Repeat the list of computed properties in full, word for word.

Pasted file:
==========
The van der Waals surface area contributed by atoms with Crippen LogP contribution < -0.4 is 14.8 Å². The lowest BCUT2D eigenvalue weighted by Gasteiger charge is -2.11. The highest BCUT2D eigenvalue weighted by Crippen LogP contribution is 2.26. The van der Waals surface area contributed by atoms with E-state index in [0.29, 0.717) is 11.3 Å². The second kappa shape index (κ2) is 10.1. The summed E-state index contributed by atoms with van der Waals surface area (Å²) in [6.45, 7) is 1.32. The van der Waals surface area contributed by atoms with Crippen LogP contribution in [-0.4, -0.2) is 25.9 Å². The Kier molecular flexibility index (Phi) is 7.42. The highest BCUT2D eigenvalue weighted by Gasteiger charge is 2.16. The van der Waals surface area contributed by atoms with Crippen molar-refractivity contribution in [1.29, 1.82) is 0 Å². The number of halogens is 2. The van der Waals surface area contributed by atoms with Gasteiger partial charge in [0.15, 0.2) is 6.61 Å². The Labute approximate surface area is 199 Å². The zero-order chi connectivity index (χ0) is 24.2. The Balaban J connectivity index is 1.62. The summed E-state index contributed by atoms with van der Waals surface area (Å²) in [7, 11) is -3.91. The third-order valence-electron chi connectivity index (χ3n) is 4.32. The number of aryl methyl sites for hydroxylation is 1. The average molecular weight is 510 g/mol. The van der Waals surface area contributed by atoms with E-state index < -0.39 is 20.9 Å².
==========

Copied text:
The van der Waals surface area contributed by atoms with Crippen LogP contribution < -0.4 is 14.8 Å². The lowest BCUT2D eigenvalue weighted by Gasteiger charge is -2.11. The highest BCUT2D eigenvalue weighted by Crippen LogP contribution is 2.26. The van der Waals surface area contributed by atoms with E-state index in [0.29, 0.717) is 11.3 Å². The second kappa shape index (κ2) is 10.1. The summed E-state index contributed by atoms with van der Waals surface area (Å²) in [6.45, 7) is 1.32. The van der Waals surface area contributed by atoms with Crippen LogP contribution in [-0.4, -0.2) is 25.9 Å². The Kier molecular flexibility index (Phi) is 7.42. The highest BCUT2D eigenvalue weighted by Gasteiger charge is 2.16. The van der Waals surface area contributed by atoms with Crippen molar-refractivity contribution in [1.29, 1.82) is 0 Å². The number of halogens is 2. The van der Waals surface area contributed by atoms with Gasteiger partial charge in [0.15, 0.2) is 6.61 Å². The Labute approximate surface area is 199 Å². The zero-order chi connectivity index (χ0) is 24.2. The Balaban J connectivity index is 1.62. The summed E-state index contributed by atoms with van der Waals surface area (Å²) in [7, 11) is -3.91. The third-order valence-electron chi connectivity index (χ3n) is 4.32. The number of aryl methyl sites for hydroxylation is 1. The average molecular weight is 510 g/mol. The van der Waals surface area contributed by atoms with E-state index < -0.39 is 20.9 Å².